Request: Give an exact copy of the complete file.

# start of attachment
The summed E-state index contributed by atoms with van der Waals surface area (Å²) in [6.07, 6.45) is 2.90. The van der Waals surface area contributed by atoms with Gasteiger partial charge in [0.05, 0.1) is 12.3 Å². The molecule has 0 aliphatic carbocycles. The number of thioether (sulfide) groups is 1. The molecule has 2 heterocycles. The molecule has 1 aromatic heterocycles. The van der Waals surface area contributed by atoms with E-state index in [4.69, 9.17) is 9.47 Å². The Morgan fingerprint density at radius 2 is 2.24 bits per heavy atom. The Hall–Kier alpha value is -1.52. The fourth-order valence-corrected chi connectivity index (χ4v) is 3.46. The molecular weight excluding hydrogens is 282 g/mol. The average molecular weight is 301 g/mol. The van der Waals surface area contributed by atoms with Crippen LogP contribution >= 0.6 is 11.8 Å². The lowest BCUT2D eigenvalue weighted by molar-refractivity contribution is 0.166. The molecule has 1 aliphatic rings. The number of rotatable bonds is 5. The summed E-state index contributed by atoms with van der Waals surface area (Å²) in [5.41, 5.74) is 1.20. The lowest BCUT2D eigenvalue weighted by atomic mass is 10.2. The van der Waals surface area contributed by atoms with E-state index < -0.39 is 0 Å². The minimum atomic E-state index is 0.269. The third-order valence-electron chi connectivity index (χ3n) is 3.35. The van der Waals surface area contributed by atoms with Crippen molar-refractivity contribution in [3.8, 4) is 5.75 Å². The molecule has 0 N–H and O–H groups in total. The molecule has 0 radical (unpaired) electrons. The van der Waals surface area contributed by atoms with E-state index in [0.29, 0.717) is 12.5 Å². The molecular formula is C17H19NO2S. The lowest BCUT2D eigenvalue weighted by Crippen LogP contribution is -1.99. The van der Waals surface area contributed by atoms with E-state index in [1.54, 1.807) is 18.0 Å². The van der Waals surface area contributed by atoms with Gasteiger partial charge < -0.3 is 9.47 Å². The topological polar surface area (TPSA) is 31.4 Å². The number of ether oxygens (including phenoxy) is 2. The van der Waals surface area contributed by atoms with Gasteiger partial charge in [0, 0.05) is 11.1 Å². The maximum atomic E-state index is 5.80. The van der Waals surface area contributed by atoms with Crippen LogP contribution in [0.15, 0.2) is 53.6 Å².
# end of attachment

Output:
The summed E-state index contributed by atoms with van der Waals surface area (Å²) in [6.07, 6.45) is 2.90. The van der Waals surface area contributed by atoms with Gasteiger partial charge in [0.05, 0.1) is 12.3 Å². The molecule has 0 aliphatic carbocycles. The number of thioether (sulfide) groups is 1. The molecule has 2 heterocycles. The molecule has 1 aromatic heterocycles. The van der Waals surface area contributed by atoms with E-state index in [4.69, 9.17) is 9.47 Å². The Morgan fingerprint density at radius 2 is 2.24 bits per heavy atom. The Hall–Kier alpha value is -1.52. The fourth-order valence-corrected chi connectivity index (χ4v) is 3.46. The molecular weight excluding hydrogens is 282 g/mol. The average molecular weight is 301 g/mol. The van der Waals surface area contributed by atoms with Crippen LogP contribution >= 0.6 is 11.8 Å². The lowest BCUT2D eigenvalue weighted by molar-refractivity contribution is 0.166. The molecule has 1 aliphatic rings. The number of rotatable bonds is 5. The summed E-state index contributed by atoms with van der Waals surface area (Å²) in [5.41, 5.74) is 1.20. The lowest BCUT2D eigenvalue weighted by atomic mass is 10.2. The van der Waals surface area contributed by atoms with E-state index < -0.39 is 0 Å². The minimum atomic E-state index is 0.269. The third-order valence-electron chi connectivity index (χ3n) is 3.35. The van der Waals surface area contributed by atoms with Crippen molar-refractivity contribution in [3.8, 4) is 5.75 Å². The molecule has 0 N–H and O–H groups in total. The molecule has 0 radical (unpaired) electrons. The van der Waals surface area contributed by atoms with E-state index in [0.29, 0.717) is 12.5 Å². The molecular formula is C17H19NO2S. The lowest BCUT2D eigenvalue weighted by Crippen LogP contribution is -1.99. The van der Waals surface area contributed by atoms with E-state index in [1.54, 1.807) is 18.0 Å². The van der Waals surface area contributed by atoms with Gasteiger partial charge < -0.3 is 9.47 Å². The topological polar surface area (TPSA) is 31.4 Å². The number of ether oxygens (including phenoxy) is 2. The van der Waals surface area contributed by atoms with Gasteiger partial charge in [0, 0.05) is 11.1 Å². The maximum atomic E-state index is 5.80. The van der Waals surface area contributed by atoms with Crippen LogP contribution in [0.15, 0.2) is 53.6 Å².